We stepped it up a notch in flight number two, beginning with an outstanding 1955 Mouton Rothschild. The wine had a great nose with the sexy, peanutty, minty Mouton spice signature, if you will. The nose was also meaty, perfumed and aromatic with a gorgeous side of Kalamta olives in that ripe, fleshy, purple, olive way. There was also coffee and tobacco in its complex nose, and the palate was round, earthy and medium-bodied. The finish was nice, the acids and alcohol excellent, and the flavors were mainly cedar (95+). The 1955 Haut Brion was full of bacon Cote Rotie, as Rob observed, and Ray found it had hickory bones.. There was an earthy and chocolaty edge as well with a coffee/espresso milkshake side a la the 1928, but there were more twinges of stalk and herb here. The palate was very gravelly and earthy; Mike noted that it ended drying. and that the wine was powdery. in its personality. Wendy was all over the beef jerky, and it did have that Worcestershire splash, and Jim called it smoked meats, and it was very smoked. The wine was over the top smoky and gravelly, Rob found it on steroids, and someone noted loads of tobacco, and I found some lit cigar. Mike was still complaining about its dryness, finding it too dry, and I saw how this wine could rub some people the wrong way. I have had better bottles of this wine, and it wasn.t an off. bottle, but it was very gravelly and earthy (94+). Unfortunately, the 1955 La Mission Haut Brion was corked (DQ).

We crossed the river for the next flight, beginning with the only St. Emilion of the night, the 1955 Cheval Blanc. The wine was incredibly kinky and exotic in the nose; Wendy immediately noted Pina Colada, and Ray found it more coconuts and cream, splitting a hair into two. It definitely had this amazing suntan lotion quality, and Rob was admiring how pure. and laser-like. the wine was. Wendy noted some licorice, and Ray was being his usual self, calling it more anise.. There was no doubting its exotic aromas that were bordering on tropical in a candle wax and Mounds (chocolate and coconut) way. Rob noted big banana .94 Colgin-ish, and while I saw what he was saying, the Cheval had more earth, barn and bread than the usual 1994 Colgin, although perhaps in forty years that Colgin will be the same! The flavors were chocolaty, bready, earthy and slaty, and Mike noted marzipan. and took my Mounds and Almond Joyed me back. Rob got slightly critical and was a little disappointed with its roundness and mouthfeel. and also found it dessert wine-like, a la Chambers Tokay.. The wine was kinky, exotic and outstanding (95). We segued into Pomerol with a 1955 Gazin. There was a lot of coffee, hay and rubber, according to Mike. For the first few minutes, there were a lot of impressions going around, but the wine fell off a cliff rather quickly. There was some plummy fruit, splashes of olive and a nice finish with a touch of citrusy flavors that Mike categorized as lemon sours.. It got a little mintier, but Rob and Ray thought it fell apart too soon. Like the Ducru, it was still a very good wine (and barely holding on to its status there), but again another wine that needed to be drunk relatively quickly once opened (90). The 1955 Trotanoy had a great nose, so young, ripe, rich, saucy and sexy. It was decadently plummy and chocolaty, port-like. Wendy observed, and there were beautiful supporting earth aromas as well. The mouthfeel was incredible rich and great withhuge length and texture on the palate. It was a bully amongst its peers so far with a great body, Jim concurred. The palate was the thickest, youngest and heaviest so far. There were loads of minerals and iron on the finish. Rob noted its deeper. level and Jim also got some chewable vitamin C. in this monumental Trotanoy (96+). The 1961 Latour a Pomerol was a controversial bottle, very cloudy in its color but not bad in the nose with its meaty personality and aromas of raisin, plum, chocolate and meat. Ray found some chlorine, which was there, and the palate was minerally, chalky and earthy. Wendy was all over its sesame and white mushroom, while Ray was feeling iron.. The wine was chocolaty and rasiny, but it was obviously an affected and not perfect bottle, as this wine normally scores 98 points on a bad day, and this day was a 94+?, hence my (DQ). Ahhh, the 1955 Petrus. The nose was a bit shy but still full of the Pomerol plum, earth and mineral as well as the breed of Petrus. Mike noted the inky trail. that the wine left, and the fruit was incredibly sweet, subtle yet gorgeous. The palate had much more strength and was sturdy with great mineral, earth, chalk and slate flavors, all balanced by its plummy and chocolaty fruit. The finish on the Petrus is better, Mike observed, but Rob countered that everything on the Lafleur is better than the Petrus, as he was ahead of the curve (as always), just like he is when it comes to the streets of New York. The Petrus was still extraordinary with the breed of a king and more flavors than Baskin Robbins (97). The 1955 Lafleur was stunning, six star wine, as a close friend of mine would say. The concentration of fruit was amazing, buttery. as Mike noted, along with toffee, plum and raisin aromas. The wine was super thick in the nose with that kinky Lafleur spice in the center of its grapy, cherry, chocolaty, pruny and thick fruit. There was gingerbread without the ginger, ash and bloody meat as well. The concentration, power, mass and weight were unbelievable, and the plum, raisin, prune and butter flavors were more than great. It was one of those wines that you never ever forget (99).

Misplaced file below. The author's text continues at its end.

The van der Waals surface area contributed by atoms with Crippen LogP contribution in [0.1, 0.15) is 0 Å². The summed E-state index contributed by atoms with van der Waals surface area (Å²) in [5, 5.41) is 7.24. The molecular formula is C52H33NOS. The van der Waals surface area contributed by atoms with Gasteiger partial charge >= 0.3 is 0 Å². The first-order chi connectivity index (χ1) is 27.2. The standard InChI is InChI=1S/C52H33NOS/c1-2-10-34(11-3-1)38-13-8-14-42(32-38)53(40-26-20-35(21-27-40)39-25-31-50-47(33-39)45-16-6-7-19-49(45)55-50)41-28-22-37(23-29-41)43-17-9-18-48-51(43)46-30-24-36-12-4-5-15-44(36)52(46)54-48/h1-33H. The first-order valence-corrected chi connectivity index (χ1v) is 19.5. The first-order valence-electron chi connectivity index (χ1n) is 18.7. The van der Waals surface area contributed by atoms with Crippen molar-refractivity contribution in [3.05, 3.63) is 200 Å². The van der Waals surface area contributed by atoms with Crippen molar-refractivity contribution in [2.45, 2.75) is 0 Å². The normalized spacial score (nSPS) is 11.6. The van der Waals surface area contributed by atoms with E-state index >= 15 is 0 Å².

The 1955 Fonseca was actually semi-mature. There were chocolate, marzipan, alcohol, nut and caramel aromas and flavors, with lots of alcohol in the belly and a honeyed palate (92).

I was going to write up the 1990 Mega tasting we did with Clive Coates as well in this week’s email, but a little thing called La Paulee happened, and I had two nights in a row where I got home at 5am, and I am in Florida right now to boot, so stay tuned to the same wine channel next week. We are always on here at Acker.